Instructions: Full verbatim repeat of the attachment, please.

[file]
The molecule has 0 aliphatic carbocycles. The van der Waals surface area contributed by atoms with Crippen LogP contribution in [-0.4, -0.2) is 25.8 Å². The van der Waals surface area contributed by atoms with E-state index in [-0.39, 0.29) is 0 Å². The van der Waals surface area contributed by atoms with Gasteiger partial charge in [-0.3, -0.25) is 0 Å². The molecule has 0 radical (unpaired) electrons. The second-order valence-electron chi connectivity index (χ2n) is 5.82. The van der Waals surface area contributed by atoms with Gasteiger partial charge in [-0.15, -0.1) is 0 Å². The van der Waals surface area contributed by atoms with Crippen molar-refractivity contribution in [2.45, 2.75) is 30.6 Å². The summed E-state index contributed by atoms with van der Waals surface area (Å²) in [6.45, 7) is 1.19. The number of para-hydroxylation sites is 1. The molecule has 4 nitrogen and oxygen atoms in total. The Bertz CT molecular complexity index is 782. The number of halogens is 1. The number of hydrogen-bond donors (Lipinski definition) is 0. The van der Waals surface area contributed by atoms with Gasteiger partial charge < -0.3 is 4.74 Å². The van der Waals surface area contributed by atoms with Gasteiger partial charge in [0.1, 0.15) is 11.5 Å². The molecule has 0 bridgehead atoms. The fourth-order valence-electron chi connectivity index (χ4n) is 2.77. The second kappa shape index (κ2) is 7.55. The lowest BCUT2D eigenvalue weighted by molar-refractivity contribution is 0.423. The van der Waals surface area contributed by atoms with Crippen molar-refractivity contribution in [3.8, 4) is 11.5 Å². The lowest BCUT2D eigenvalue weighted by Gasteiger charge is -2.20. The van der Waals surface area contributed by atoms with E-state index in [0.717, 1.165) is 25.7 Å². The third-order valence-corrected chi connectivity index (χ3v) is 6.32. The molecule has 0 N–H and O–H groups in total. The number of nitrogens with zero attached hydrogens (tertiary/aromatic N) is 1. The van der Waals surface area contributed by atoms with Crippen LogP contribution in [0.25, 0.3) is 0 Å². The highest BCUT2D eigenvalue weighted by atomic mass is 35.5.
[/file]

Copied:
The molecule has 0 aliphatic carbocycles. The van der Waals surface area contributed by atoms with Crippen LogP contribution in [-0.4, -0.2) is 25.8 Å². The van der Waals surface area contributed by atoms with E-state index in [-0.39, 0.29) is 0 Å². The van der Waals surface area contributed by atoms with Gasteiger partial charge in [-0.3, -0.25) is 0 Å². The molecule has 0 radical (unpaired) electrons. The second-order valence-electron chi connectivity index (χ2n) is 5.82. The van der Waals surface area contributed by atoms with Gasteiger partial charge in [-0.15, -0.1) is 0 Å². The van der Waals surface area contributed by atoms with Crippen molar-refractivity contribution in [2.45, 2.75) is 30.6 Å². The summed E-state index contributed by atoms with van der Waals surface area (Å²) in [6.45, 7) is 1.19. The number of para-hydroxylation sites is 1. The molecule has 4 nitrogen and oxygen atoms in total. The Bertz CT molecular complexity index is 782. The number of halogens is 1. The number of hydrogen-bond donors (Lipinski definition) is 0. The van der Waals surface area contributed by atoms with Gasteiger partial charge < -0.3 is 4.74 Å². The van der Waals surface area contributed by atoms with Gasteiger partial charge in [0.1, 0.15) is 11.5 Å². The molecule has 0 bridgehead atoms. The fourth-order valence-electron chi connectivity index (χ4n) is 2.77. The second kappa shape index (κ2) is 7.55. The lowest BCUT2D eigenvalue weighted by molar-refractivity contribution is 0.423. The van der Waals surface area contributed by atoms with Crippen molar-refractivity contribution in [3.8, 4) is 11.5 Å². The lowest BCUT2D eigenvalue weighted by Gasteiger charge is -2.20. The van der Waals surface area contributed by atoms with E-state index in [0.717, 1.165) is 25.7 Å². The third-order valence-corrected chi connectivity index (χ3v) is 6.32. The molecule has 0 N–H and O–H groups in total. The number of nitrogens with zero attached hydrogens (tertiary/aromatic N) is 1. The van der Waals surface area contributed by atoms with Crippen LogP contribution in [0.25, 0.3) is 0 Å². The highest BCUT2D eigenvalue weighted by atomic mass is 35.5.